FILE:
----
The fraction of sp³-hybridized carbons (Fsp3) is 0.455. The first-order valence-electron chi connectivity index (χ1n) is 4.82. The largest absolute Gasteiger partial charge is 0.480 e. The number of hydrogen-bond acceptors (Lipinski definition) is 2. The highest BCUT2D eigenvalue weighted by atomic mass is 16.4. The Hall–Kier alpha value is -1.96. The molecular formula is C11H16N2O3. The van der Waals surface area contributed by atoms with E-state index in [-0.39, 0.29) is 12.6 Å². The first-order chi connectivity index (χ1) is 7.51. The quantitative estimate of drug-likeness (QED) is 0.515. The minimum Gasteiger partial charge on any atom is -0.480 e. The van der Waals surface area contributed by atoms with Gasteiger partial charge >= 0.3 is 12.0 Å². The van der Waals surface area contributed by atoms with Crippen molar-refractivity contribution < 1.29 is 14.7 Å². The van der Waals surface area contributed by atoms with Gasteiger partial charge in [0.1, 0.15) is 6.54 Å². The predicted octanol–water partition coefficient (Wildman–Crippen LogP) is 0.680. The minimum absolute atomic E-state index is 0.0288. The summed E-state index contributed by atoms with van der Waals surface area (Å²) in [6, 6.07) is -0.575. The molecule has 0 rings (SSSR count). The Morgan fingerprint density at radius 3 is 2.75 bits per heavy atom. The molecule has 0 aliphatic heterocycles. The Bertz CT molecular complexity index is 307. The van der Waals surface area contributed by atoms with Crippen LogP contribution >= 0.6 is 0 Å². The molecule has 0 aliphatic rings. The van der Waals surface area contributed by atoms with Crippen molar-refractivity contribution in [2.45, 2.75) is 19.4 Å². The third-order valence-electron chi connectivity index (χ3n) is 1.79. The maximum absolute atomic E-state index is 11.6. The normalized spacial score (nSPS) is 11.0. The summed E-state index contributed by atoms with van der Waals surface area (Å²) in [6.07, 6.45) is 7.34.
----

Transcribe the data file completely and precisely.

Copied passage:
The fraction of sp³-hybridized carbons (Fsp3) is 0.455. The first-order valence-electron chi connectivity index (χ1n) is 4.82. The largest absolute Gasteiger partial charge is 0.480 e. The number of hydrogen-bond acceptors (Lipinski definition) is 2. The highest BCUT2D eigenvalue weighted by atomic mass is 16.4. The Hall–Kier alpha value is -1.96. The molecular formula is C11H16N2O3. The van der Waals surface area contributed by atoms with E-state index in [-0.39, 0.29) is 12.6 Å². The first-order chi connectivity index (χ1) is 7.51. The quantitative estimate of drug-likeness (QED) is 0.515. The minimum Gasteiger partial charge on any atom is -0.480 e. The van der Waals surface area contributed by atoms with Gasteiger partial charge >= 0.3 is 12.0 Å². The van der Waals surface area contributed by atoms with Crippen molar-refractivity contribution < 1.29 is 14.7 Å². The van der Waals surface area contributed by atoms with Gasteiger partial charge in [0.1, 0.15) is 6.54 Å². The predicted octanol–water partition coefficient (Wildman–Crippen LogP) is 0.680. The minimum absolute atomic E-state index is 0.0288. The summed E-state index contributed by atoms with van der Waals surface area (Å²) in [6, 6.07) is -0.575. The molecule has 0 rings (SSSR count). The Morgan fingerprint density at radius 3 is 2.75 bits per heavy atom. The molecule has 0 aliphatic heterocycles. The Bertz CT molecular complexity index is 307. The van der Waals surface area contributed by atoms with Crippen LogP contribution >= 0.6 is 0 Å². The molecule has 0 aliphatic rings. The van der Waals surface area contributed by atoms with Crippen molar-refractivity contribution in [2.45, 2.75) is 19.4 Å². The third-order valence-electron chi connectivity index (χ3n) is 1.79. The maximum absolute atomic E-state index is 11.6. The normalized spacial score (nSPS) is 11.0. The summed E-state index contributed by atoms with van der Waals surface area (Å²) in [6.07, 6.45) is 7.34.